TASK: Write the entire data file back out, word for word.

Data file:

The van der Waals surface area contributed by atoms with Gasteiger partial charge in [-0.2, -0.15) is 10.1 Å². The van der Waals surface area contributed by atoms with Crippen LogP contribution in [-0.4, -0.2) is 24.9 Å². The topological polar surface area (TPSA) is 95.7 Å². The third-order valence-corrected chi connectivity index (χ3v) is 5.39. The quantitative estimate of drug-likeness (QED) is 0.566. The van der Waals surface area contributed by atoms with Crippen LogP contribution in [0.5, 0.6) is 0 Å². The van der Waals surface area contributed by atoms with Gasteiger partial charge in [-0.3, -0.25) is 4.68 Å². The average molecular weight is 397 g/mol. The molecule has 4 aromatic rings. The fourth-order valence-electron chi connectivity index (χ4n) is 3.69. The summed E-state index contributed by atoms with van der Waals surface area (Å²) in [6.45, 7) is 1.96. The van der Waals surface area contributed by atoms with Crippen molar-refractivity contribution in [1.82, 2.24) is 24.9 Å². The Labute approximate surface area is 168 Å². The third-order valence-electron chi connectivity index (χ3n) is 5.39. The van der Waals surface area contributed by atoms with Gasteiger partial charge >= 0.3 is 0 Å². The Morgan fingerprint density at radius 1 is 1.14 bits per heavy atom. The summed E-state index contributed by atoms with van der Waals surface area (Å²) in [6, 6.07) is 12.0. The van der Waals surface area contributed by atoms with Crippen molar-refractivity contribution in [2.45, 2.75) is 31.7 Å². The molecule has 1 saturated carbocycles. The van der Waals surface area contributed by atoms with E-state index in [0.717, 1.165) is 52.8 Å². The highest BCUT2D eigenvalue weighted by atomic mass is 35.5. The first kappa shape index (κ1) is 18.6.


The van der Waals surface area contributed by atoms with Gasteiger partial charge in [-0.2, -0.15) is 10.1 Å². The van der Waals surface area contributed by atoms with Crippen LogP contribution in [-0.4, -0.2) is 24.9 Å². The topological polar surface area (TPSA) is 95.7 Å². The third-order valence-corrected chi connectivity index (χ3v) is 5.39. The quantitative estimate of drug-likeness (QED) is 0.566. The van der Waals surface area contributed by atoms with Crippen LogP contribution in [0.5, 0.6) is 0 Å². The van der Waals surface area contributed by atoms with Gasteiger partial charge in [-0.3, -0.25) is 4.68 Å². The average molecular weight is 397 g/mol. The molecule has 4 aromatic rings. The fourth-order valence-electron chi connectivity index (χ4n) is 3.69. The summed E-state index contributed by atoms with van der Waals surface area (Å²) in [6.45, 7) is 1.96. The van der Waals surface area contributed by atoms with Crippen molar-refractivity contribution in [1.82, 2.24) is 24.9 Å². The Labute approximate surface area is 168 Å². The third-order valence-electron chi connectivity index (χ3n) is 5.39. The van der Waals surface area contributed by atoms with Gasteiger partial charge >= 0.3 is 0 Å². The Morgan fingerprint density at radius 1 is 1.14 bits per heavy atom. The summed E-state index contributed by atoms with van der Waals surface area (Å²) in [6, 6.07) is 12.0. The van der Waals surface area contributed by atoms with Crippen molar-refractivity contribution in [2.45, 2.75) is 31.7 Å². The molecule has 1 saturated carbocycles. The van der Waals surface area contributed by atoms with E-state index in [0.717, 1.165) is 52.8 Å². The highest BCUT2D eigenvalue weighted by atomic mass is 35.5. The first kappa shape index (κ1) is 18.6.